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Can it really be over 30 years now — 1981 in fact — since Dudley Moore burst onto the scene in the comedy classic Arthur, with Sir John Gielgud at his side as his loyal, oh-so-proper manservant Hobson?
arthur hobson

Even he might approve of the logo’s jaunty cap and just-so tie.

The driver of the delivery van was very young.  I couldn’t help but wonder — does he even understand the reference for the company name?

Perhaps he is more familiar with the cringeworthy 2011 movie version of Arthur where Helen Mirren portrayed  Hobson in a bit of gender-bending casting.  If so, he is probably confused by the logo. (Helen didn’t wear a hat.)

And thinks the movie was awful.

Young people.

 

 

 

Moving pictures

The trailer for Words & Pictures, starring Juliette Binoche and Clive Owen, makes it look like a light romantic comedy.

Makes you wonder if the marketing folks even watched the film.
words and pictures

The promo oversimplifies the story to its most basic elements: two teachers at a private high school clash on the relative importance of art and literature while falling in love.

Tragic.

Not the movie; it was lovely.  What is tragic is  everything the trailer leaves out.

I don’t expect it to reveal every detail  — I’d prefer it didn’t — but the love story in W&P is very specific to the two teachers’ ages, health issues, and work and family situations.  It’s complicated because their lives are more complicated, which makes it a more interesting and multi-layered story.

And it deserves a trailer that reflects that.

Oh well, I’m a happy camper — I got way more movie than I expected!

Bricked in

My sister and I are planning a trip to the Wizarding World of Harry Potter later this year.

wizard world
Two childless women. Headed to an amusement park. I can’t wait.

Luckily, Universal Orlando welcomes people without children to their properties. Sure, the Harry Potter books were originally written for a young adult audience, but the franchise has an appeal that defies age.

I’m glad they recognize that.

Legoland is not quite as open-minded.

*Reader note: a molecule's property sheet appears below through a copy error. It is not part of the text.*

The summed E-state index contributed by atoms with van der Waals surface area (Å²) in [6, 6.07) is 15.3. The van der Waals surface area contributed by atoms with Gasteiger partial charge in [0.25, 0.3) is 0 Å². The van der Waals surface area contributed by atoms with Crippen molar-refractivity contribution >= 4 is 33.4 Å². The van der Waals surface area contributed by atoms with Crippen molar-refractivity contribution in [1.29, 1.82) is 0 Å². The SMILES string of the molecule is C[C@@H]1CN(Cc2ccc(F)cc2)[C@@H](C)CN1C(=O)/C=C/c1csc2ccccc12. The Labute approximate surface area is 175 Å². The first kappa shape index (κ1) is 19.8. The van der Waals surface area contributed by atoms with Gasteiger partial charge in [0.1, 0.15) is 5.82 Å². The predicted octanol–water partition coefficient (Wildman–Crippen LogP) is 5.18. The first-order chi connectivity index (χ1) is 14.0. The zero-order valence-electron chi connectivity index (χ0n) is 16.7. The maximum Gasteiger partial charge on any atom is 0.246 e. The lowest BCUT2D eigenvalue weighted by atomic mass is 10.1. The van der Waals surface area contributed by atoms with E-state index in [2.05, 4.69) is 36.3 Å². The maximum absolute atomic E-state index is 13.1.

Travel Trip Legoland Florida

Only adults accompanied by a child are allowed in the Legoland locations during regular business hours. They do have occasional adults-only evening sessions, but the message is clear:

If you don’t have a child, you are guilty until proven innocent.

Is it so hard to believe that someone would want to visit Legoland to be inspired by the design?

Disappointing.

I’m a Veronica

I bought a ticket to see Heathers: The Musical in late March.

I finally got to use it tonight.
heathers the musical

Is it as dark as the movie? Definitely.

Is it funnier than the movie? Definitely.

Does its soundtrack feature some of the wildest lyrics I have heard on a stage to date?

Most definitely.  (We’re talking blue balls, ‘sword fighting’ — yes, you should take that in a dirty way — and a salute to ‘my dead gay son’ that rocks the house.

If you’re a fan of the movie, you will love it.  If you have never seen the movie — like my friend Beth, who joined me tonight — you will love it.  And if you love great parody…

You’ve probably already seen it.  Go again.  You deserve it!

 

 

Creature feature

I have a home office, and often keep the TV on for a little background noise in the apartment.

This afternoon I am working on the couch in front of the TV.  The sound is down low, so it’s more of a pleasant hum than a distraction.

But then this image filled the screen during a commercial break –

natalie portman black swan

Geez oh pete, HBO…don’t throw around the Black Swan willy-nilly.

That’s some seriously scary shit.

Spooky

My train to Boston was only ten minutes late today.

That’s an improvement of roughly four hours over last Friday.

But now that we are en route, I wonder if I should get off the train –

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It looks like a horror movie out there!

Don’t go in the woods…”